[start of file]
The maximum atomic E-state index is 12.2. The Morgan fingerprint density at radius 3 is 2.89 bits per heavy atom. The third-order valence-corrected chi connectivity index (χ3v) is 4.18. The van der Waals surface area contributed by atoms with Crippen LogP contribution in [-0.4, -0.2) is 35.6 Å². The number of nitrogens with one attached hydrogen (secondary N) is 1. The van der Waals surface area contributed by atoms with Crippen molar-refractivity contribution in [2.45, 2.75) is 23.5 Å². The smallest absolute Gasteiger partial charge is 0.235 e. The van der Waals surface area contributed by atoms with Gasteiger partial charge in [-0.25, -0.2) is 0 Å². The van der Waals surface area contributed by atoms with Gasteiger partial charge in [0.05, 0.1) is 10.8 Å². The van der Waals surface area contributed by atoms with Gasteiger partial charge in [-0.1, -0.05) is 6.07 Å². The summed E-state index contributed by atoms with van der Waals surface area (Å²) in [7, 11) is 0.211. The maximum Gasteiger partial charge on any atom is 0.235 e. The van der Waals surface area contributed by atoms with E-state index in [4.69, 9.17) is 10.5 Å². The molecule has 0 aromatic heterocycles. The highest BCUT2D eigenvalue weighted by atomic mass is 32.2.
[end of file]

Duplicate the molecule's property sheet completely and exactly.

The maximum atomic E-state index is 12.2. The Morgan fingerprint density at radius 3 is 2.89 bits per heavy atom. The third-order valence-corrected chi connectivity index (χ3v) is 4.18. The van der Waals surface area contributed by atoms with Crippen LogP contribution in [-0.4, -0.2) is 35.6 Å². The number of nitrogens with one attached hydrogen (secondary N) is 1. The van der Waals surface area contributed by atoms with Crippen molar-refractivity contribution in [2.45, 2.75) is 23.5 Å². The smallest absolute Gasteiger partial charge is 0.235 e. The van der Waals surface area contributed by atoms with Gasteiger partial charge in [-0.25, -0.2) is 0 Å². The van der Waals surface area contributed by atoms with Gasteiger partial charge in [0.05, 0.1) is 10.8 Å². The van der Waals surface area contributed by atoms with Gasteiger partial charge in [-0.1, -0.05) is 6.07 Å². The summed E-state index contributed by atoms with van der Waals surface area (Å²) in [7, 11) is 0.211. The maximum Gasteiger partial charge on any atom is 0.235 e. The van der Waals surface area contributed by atoms with E-state index in [4.69, 9.17) is 10.5 Å². The molecule has 0 aromatic heterocycles. The highest BCUT2D eigenvalue weighted by atomic mass is 32.2.